- Written by Tom King
- Pencils by David Finch
- Inks by Matt Banning & Sandra Hope
- Colours by Jordie Bellaire
- Cover by Matt Banning, Jordie Bellaire, David Finch & Danny Miki
“I Am Gotham” part five. In the final chapter of this epic, is Batman truly the hero Gotham City deserves-or does it deserve better? In this ultimate showdown, where the line between allies and enemies blurs, the question will finally be answered…and the fate of Gotham will be decided.
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‘I Am Gotham’ has been an interesting reset for the ‘Batman’ series. In recent times the main ‘Batman’ line has heavily featured the full family of Bat-sidekicks., then with it’s New 52 ending run Jim Gordon took over the mantle of the Bat. In ‘Rebirth’ we find ourselves still readjusting to Bruce being behind the cowl. Ironically here we also find Alfred wearing the famous costume for a time, albeit under duress.
Rather than focusing on his own family it’s been a refreshing difference to see Bruce dealing with a new heroic family on the scene. Gotham and Gotham Girl have morally challenged the idea of Batman. Does Gotham need such a dark hero? Does it need a hero without having powers? The answer is of course, yes. But it is still interesting to see him challenged in new ways.
The characters of Gotham and Gotham Girl themselves have not been overly compelling villains. Gotham himself has seemed blindly hellbent on being a hero whilst his sister is only present through sibling affection. Over the course of these five issues it seems more time had been spent on Gotham leading to his downfall, with this issue Gotham Girl gets to take some of that limelight. Perhaps most perplexing is the closing scenes where Gotham Girl narrates from the future. Her future seems, at least for now (in this universe), to be tied with that of Duke.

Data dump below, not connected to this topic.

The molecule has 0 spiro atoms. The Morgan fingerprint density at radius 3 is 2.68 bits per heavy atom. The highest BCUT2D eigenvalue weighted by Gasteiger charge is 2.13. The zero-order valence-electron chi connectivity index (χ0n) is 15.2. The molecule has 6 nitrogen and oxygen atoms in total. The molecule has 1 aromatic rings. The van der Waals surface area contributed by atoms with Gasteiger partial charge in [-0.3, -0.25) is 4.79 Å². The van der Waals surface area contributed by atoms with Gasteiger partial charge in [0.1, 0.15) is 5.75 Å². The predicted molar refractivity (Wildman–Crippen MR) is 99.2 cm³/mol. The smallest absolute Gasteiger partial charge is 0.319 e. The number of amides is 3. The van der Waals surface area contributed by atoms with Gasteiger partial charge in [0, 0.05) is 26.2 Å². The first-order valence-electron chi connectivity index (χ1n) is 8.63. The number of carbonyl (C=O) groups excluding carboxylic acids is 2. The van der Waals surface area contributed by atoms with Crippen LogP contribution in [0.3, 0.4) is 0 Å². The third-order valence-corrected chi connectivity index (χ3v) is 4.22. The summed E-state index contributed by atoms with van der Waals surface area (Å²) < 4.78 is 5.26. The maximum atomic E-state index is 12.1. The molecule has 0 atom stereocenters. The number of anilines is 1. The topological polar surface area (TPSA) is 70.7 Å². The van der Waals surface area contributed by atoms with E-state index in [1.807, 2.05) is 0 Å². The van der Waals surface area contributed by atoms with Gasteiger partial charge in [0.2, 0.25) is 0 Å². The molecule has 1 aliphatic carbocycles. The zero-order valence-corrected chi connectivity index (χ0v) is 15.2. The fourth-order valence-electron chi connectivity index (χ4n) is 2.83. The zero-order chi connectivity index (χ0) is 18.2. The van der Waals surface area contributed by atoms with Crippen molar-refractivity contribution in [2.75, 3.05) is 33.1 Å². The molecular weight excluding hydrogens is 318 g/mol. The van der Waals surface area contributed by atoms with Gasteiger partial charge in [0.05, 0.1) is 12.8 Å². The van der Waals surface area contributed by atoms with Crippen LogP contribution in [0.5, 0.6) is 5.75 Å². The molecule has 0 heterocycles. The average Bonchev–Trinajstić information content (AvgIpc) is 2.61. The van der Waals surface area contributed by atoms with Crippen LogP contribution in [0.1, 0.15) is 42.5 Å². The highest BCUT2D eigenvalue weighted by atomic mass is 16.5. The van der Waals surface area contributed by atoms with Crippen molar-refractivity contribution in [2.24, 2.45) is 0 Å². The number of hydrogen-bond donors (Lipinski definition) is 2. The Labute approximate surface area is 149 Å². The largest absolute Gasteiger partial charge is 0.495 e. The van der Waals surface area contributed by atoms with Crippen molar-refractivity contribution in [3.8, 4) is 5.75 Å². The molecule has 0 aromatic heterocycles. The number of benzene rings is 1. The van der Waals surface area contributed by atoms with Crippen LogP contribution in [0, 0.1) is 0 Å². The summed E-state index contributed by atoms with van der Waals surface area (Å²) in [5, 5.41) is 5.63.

Morality tales in comics ultimately need action. Writer Tom King is able to bring action to ‘Batman’ without sacrificing character. The Bruce-Alfred dynamic has always been the heart of this series and that was missed during Gordon’s time in the costume. In these first five issues of ‘Rebirth’ we have already had multiple opportunities to see Alfred’s emotional side. With issue 5 we’re able to see just how far Alfred will go to aid Bruce in his mission.
Critically all this has been done without the distraction of multiple sidekicks. We’re yet to understand the full extent of Duke’s new role as trainee hero.
‘Batman: Rebirth’ is currently one of the less visually stunning series on the DC slate. It is easily one of the most visually consistent however. There are a lot of cooks in the kitchen on this issue between penciller Finch, inkers Banning and Hope plus colourist Bellaire.
The colour palette is full of reds and drained hues which are in stark contrast to previous versions of ‘Batman’. Much of this series also seems to take place during the day. Whether these were conscious choices to step away from tradition or not they work. This looks like a new ‘Batman’ and reads like a new one to boot.
I’ve always been a fan of Finch’s pencils. The level of detail that he brings is always exciting. The way he draws Alfred in the Batsuit, extenuating how it fails to fit, is just one example of the care and attention he puts in to his art.
‘Batman: Rebirth’ #5 further takes the story in new directions. There’s a strong mix of action and character with equally strong artwork. It’s unlike a to win any new fans but for current readers it continues what is shaping up to be a great run of issues.